Call-backs are an increasingly popular option in contact centres, as it allows agents to call back a customer as per their availability and queues, while also saving customers the effort of waiting on hold.
According to research, 75% of customers find the option of requesting a call back “highly appealing;” 71% would become extremely frustrated if they had to stay on hold endlessly. So, what are the pros and cons of enabling call-backs in your call centre? Are there infrastructures and processes you need to have in place? Here is our guide.
Why It Can Be Useful to Enable a Call Back System
There are several benefits to having a call back system in a call centre:
- It helps you cope with peak periods when a long wait time can frustrate the customer or even lead to a drop-off
- It helps you offset resource shortage to an extent, as even a small team of agents can effectively organise the callback schedule to reach intended service levels
- It can be difficult for customers to find the contact centre number for large organisations in the first place. A call back button eliminates the frustration faced when someone tries to call a business multiple times, through multiple numbers, but cannot reach an agent
- It can help shrink your call queues to an extent. As your phone number isn’t publicly visible, customers are likely to try other methods like self-service before opting for a conversation
- It starts the call off on the right foot, as there is a perception that the organisation has initiated the call and therefore cares about the customer
These are the top reasons why you might want to enable call-backs at your call centre – but they do come with a few caveats.
Potential Cons of Calling Back Customers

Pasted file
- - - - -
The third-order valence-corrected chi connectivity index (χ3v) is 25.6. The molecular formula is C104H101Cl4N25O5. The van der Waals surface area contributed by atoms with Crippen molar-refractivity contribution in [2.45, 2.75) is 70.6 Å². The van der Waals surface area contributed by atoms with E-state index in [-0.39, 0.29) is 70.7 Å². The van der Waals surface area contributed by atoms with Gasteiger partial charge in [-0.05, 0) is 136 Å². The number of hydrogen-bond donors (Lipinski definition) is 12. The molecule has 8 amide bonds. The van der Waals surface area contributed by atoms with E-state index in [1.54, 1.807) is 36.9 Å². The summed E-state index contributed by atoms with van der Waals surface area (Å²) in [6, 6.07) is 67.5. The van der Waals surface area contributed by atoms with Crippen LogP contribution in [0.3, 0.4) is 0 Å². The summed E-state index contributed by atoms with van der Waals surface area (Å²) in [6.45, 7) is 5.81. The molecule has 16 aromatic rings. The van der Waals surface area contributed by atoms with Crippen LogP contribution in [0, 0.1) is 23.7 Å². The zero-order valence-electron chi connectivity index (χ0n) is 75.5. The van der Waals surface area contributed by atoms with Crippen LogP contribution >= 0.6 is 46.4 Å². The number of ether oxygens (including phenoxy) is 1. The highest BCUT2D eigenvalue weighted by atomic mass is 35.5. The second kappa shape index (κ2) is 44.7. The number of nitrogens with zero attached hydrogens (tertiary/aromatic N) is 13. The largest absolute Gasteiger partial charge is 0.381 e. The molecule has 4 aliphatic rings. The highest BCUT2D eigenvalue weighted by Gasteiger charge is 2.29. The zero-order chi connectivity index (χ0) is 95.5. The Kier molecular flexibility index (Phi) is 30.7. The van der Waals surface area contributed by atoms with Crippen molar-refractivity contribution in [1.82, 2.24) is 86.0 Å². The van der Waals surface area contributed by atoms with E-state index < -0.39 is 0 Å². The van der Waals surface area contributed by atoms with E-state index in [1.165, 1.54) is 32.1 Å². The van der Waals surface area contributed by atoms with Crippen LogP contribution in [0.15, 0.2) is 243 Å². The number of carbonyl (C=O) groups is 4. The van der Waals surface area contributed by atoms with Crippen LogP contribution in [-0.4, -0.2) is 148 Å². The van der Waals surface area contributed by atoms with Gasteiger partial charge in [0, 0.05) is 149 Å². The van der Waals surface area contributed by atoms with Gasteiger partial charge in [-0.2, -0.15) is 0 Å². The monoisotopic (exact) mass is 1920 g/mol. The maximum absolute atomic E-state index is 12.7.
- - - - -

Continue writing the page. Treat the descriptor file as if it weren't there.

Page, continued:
An ineffective call back system will only add to customer woes and bring down your CSAT further, which is counterintuitive to why you initiated a call back in the first place.
- The customer perception of delay may be different from the actual time-lapse. Even if you call back after 45 seconds, it can seem like several minutes due to customer urgency
- There is always a chance that the customer doesn’t have enough motivation to pick up the call-back. In this scenario, you might have lost out on a lead
- Not every demographic will be equally open to a call back system. Busy professionals, for example, might set aside a precise time slot for interacting with your business
- Extreme labour shortage may lead to prolonged delays between call back requests and the actual interaction. In some cases, the interaction may not happen at all
To avoid these pitfalls, the following tips are recommended when managing callbacks in a call centre.
Tips for Managing Call Backs
- Optimise agent availability. Call back isn’t a magic bullet solution to the labour shortage
- Automate call back systems to stay in-sync with customer expectations
- Make sure there is no additional wait time once you call back a customer
- Train agents on call back etiquette, like not requesting repeated information